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    The obvious benefit to working quickly is that you’ll finish more stuff per unit time.

    I think some people could benefit from doing less work at a higher quality.

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      I think that the world could be a significantly better place if people were writing less software full stop.

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        Why do you think so? That sounds counterintuitive to me.

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          Largely because the majority, maybe the vast majority, of software being written today is being written to solve problems introduced by previous software. Add to this Sturgeon’s Law, and in general the strong sense that what passes for thought in Silicon Valley is profoundly ignorant and ahistorical, and it feels to me like we’ve entered a negative feedback loop where what stinks today is going to be cast into future generations' immutable truth.

          I’m not some kind of nostalgia junkie; software has always been terrible. It’s just that there’s so much more of it now. And most software in the world isn’t being written in Silicon Valley; but the culture of the Valley is held as an exemplar, and other software cultures are being ignored and forgotten.

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            I’m not some kind of nostalgia junkie; software has always been terrible.

            Agreed. The overall state of software is so very bad, it’s downright disgusting. I think almost every day of my life there’s some moment when some piece of software I am using, whether it’s on a PC, tablet, phone, or “other”, misbehaves in a way that makes me want to pull my last hair out and scream. The running joke around the office is how at least once a week, I throw a tantrum and insist I’m swearing off technology altogether and joining the Amish. And it’s not that far from being the truth!

            Seriously, it’s 2015 and VPNs still suck donkey balls, there isn’t a decent web browser in existence, networks are ridiculously unreliable… the list goes on and on.

            Probably the best thing I can say about software these days is this: almost every app I use on my laptop on a regular basis has some kind of auto-save / session resume feature, so I can just power my laptop off and go, and then resume everything later without much fuss. And that’s handy given how quirky the hibernate/resume feature is on my current laptop running Fedora Linux.

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              How do we square this with “move fast and break stuff”?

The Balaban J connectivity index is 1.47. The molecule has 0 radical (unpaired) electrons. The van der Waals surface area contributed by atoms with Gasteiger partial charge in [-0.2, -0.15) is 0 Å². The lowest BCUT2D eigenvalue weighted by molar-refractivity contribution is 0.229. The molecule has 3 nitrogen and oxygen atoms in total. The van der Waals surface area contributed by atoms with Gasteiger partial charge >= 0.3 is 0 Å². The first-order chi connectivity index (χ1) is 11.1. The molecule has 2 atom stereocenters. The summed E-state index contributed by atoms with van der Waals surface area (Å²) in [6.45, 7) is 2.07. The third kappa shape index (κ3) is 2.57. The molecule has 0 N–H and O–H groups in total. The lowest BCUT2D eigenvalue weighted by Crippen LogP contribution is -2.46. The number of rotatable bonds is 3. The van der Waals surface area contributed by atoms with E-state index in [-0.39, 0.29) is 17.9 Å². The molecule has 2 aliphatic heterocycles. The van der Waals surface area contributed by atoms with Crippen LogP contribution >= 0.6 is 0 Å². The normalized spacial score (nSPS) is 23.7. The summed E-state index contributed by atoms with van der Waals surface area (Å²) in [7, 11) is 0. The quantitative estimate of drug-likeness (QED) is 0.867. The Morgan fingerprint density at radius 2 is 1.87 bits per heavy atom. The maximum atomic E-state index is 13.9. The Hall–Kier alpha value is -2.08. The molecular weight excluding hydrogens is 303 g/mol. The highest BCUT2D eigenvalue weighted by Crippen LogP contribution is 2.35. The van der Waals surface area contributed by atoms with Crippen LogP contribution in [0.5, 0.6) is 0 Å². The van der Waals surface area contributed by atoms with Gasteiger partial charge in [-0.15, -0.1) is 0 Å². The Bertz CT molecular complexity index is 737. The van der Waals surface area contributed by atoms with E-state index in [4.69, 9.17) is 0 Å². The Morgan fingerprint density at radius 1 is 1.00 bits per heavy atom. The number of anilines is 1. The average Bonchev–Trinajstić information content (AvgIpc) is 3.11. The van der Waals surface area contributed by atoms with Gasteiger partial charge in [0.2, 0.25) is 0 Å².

Given that software is going to be in a state of broken-ness most of the time, might as well get on with in rather than attempt to make it perfect before creating it, right?

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                “Move fast and break stuff” is the problem. It’s an asset allocation decision masquerading as deep thought.

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              I agree with the sentiment, perhaps for different reasons. Would like to hear what jfb would say.

              Software: a series of human devised names, that compile down to bitwise representations that can be interpreted as data or as an instruction. It’s “names all the way down”. We’re essentially involved in a business not unlike law, there’s a bunch of human defined rules in interpreted language also interpreted by humans (who wrote the interpreter / compiler / API / DSL / … list goes on - incidently, think of how many languages one might need to learn for a Ruby On Rails deployment. I can count > 6.)

              More software, more complexity. More complexity, higher cost to solve problems.

              Ultimately we want to be governed by physical constraints in what’s possible. An average program uses the work of 1000’s of others - this is how it’s going to be - but, strong design are diluted. I like to think software is in it’s cambrian explosion - lots of weird asymmetrical shit floating around, unsettled on any decent design, in the lieu of deliberative intentional design, waiting for physical constraints to weed out the unfit designs.

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                <cynical>I’m working my way through the Breaking Smart essays and one of the points brought up is that the progress the author is talking about is not zero-sum, but rather creates wealth. I think he is right, but I do wonder what percentage of that wealth is purely incestual in that it is fixing the junk created by the whole process? How man consultants are billing hours becase the industry brute-forces itself into so complex solutions they need specialists just to manage the complexity of their own creation.</cynical>

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                  “…the cost of everything and the value of nothing.”